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Indian Telecom Story (Part XXIII): Re-cap and Challenges ahead

Posted in Industry updates by Manas Ganguly on January 5, 2010

2000-10 has been a decade when Indian telecom industry took wings and giant strides ahead. It is slated to become one of the leading sectors contributing to the economy by 2014.This post recaps the last 10 years in Indian telecom and details the challenges ahead of the industry and the way ahead to keep the growth on the up.

The Indian Telecom Success story

At the beginning of the decade, the Indian telecom industry burdened by high licence fees was struggling to survive. It was then that the Government came with the New Telecom Policy (NTP ‘99). It allowed telecom operators to move from a licence fee regime to a revenue share era.

Since then, the growth has been only gaining steam. From a little over a million mobile subscribers in 2000, today there are more than 500 million subscribers. Yet, mobile operators are adding over 14 million new subscribers each month. There is no doubt on the success of the sector. Almost all the targets that were set have been reached. It is by far one of the most competitive sectors. However, the intense competition has led to a shortage of spectrum

The sector has crossed all targets set by NTP ‘99. Against a target of 15 per cent telecom penetration by 2010, it is at 45 per cent now. The 15 per cent target was reached in September 2006 itself. Similarly, while the NTP set a target of 4 per cent rural teledensity by 2010, the country already has a 15.35 per cent rural teledensity as of June 2009.

Challenges before the Industry

Regulatory Uncertainty
The biggest challenge that the telecom sector faces is regulatory uncertainty. A clear regulatory roadmap will ensure that the sector is not continuously bogged down in controversy. This will result in greater investor optimism. Considering that communications is a key sector for overall economic development, this should be the topmost priority for the Government.

Slow progress on future growth agenda
Despite all the Telecom success story, there are areas where progress is quite slow. The 3G auction is a classic case. Despite TRAI coming up with its recommendations on 3G in September 2006, the auctions are yet to happen and have been delayed multiple times over.

Balancing Growth and Profitability
According to industry reports, the revenue figures across the industry for the quarter ending September 2009 were at Rs.38,755 crore, lower than the figures in December 2008, which stood at Rs.39,408 crore, in spite of the fact that the overall subscriber base was lower by 125 million in the latter case. This is primarily due to the fact that the markets now have 13 operators fighting for market share when the market can support 4 to 5. The fight is likely to get compounded when mobile number portability (MNP). This allows users to move between service providers without having to surrender their number. This is likely to remove the last barrier that currently prevents users from switching between service providers, and push up churn rates to as high as 8.0% per month. Even now, customer satisfaction levels with service providers are low in India and customers would be looking for better deals once MNP come in.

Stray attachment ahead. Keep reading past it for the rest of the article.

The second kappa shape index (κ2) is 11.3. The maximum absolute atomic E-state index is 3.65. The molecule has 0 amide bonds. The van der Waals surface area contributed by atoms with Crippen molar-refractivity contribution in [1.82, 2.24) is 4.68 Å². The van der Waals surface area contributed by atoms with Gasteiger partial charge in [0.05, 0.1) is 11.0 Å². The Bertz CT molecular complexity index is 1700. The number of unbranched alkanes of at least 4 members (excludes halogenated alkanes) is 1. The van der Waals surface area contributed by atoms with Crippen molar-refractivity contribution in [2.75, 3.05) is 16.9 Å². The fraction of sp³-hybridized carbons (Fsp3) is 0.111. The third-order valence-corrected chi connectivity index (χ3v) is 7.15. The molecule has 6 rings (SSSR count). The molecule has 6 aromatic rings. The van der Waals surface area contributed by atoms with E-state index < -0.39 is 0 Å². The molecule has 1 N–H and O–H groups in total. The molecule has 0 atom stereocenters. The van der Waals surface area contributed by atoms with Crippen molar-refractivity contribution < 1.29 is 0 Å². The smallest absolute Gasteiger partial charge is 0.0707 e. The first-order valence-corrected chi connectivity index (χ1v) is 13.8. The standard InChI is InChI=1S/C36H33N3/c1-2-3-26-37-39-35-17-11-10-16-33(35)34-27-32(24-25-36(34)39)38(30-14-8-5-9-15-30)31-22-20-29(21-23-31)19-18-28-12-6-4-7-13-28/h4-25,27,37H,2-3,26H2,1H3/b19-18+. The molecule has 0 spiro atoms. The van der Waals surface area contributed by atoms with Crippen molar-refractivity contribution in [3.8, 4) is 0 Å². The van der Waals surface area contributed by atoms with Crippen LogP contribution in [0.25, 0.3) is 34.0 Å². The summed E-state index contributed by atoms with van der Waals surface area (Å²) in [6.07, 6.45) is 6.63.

Way Ahead

The immediate focus of the Government should be on completing the auction of 3G and broadband wireless access spectrum. It should then ensure that mobile number portability is introduced across the country. That should be followed up by allowing the entry of mobile virtual network operators.

The concern over the slow growth of broadband could also be covered once the broadband wireless access (BWA) auctions take place in 2010.

The Government also needs to come out with a clearer mandate on mergers and acquisitions in the sector. Consolidation will also lead to better management of spectrum.

Though bidders are wary of the base price of Rs. 4,040 crore fixed by the government, most service providers badly need the additional spectrum that will come with the licences and are likely to fork over the money the government is demanding. This is also seen as the primary reason foreign companies are not interested in taking on standalone 3G licences, as the others with a captive 2G base would score over them in building sustainability.

Rural markets are the only growth area, but they also represent the low end of the revenue potential spectrum. With a measly 15% penetration in rural markets, the scope for growth is tremendous yet daunting in the fact that average revenues per user (ARPU) are already Rs. 200 or so, and will be down to double digits in the rural areas.

All these elements – per paisa billing, MNP and 3G licensing – are momentous events happening in the space of a year. They are likely to bring about a paradigm shift in the industry, and lead to a consolidation in the market in the coming years. Which players survive and what strategies they use will determine the health of the industry and will be under keen observation in the coming days.

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  1. […] This post was mentioned on Twitter by ronnie051178, ronnie051178. ronnie051178 said: Clear regulatory roadmap would result in clarity on the future prospects & investor optimism. https://ronnie05.wordpress.com/2010/01/05/cv23/ […]

  2. uberVU - social comments said, on January 5, 2010 at 10:36 am

    Social comments and analytics for this post…

    This post was mentioned on Twitter by ronnie051178: The biggest challenge that Indian telecom sector currently faces is regulatory uncertainty.https://ronnie05.wordpress.com/2010/01/05/cv23/

  3. […] here: Indian Telecom Story (Part XXIII): Re-cap and Challenges ahead … SHARETHIS.addEntry({ title: "Indian Telecom Story (Part XXIII): Re-cap and Challenges ahead […]


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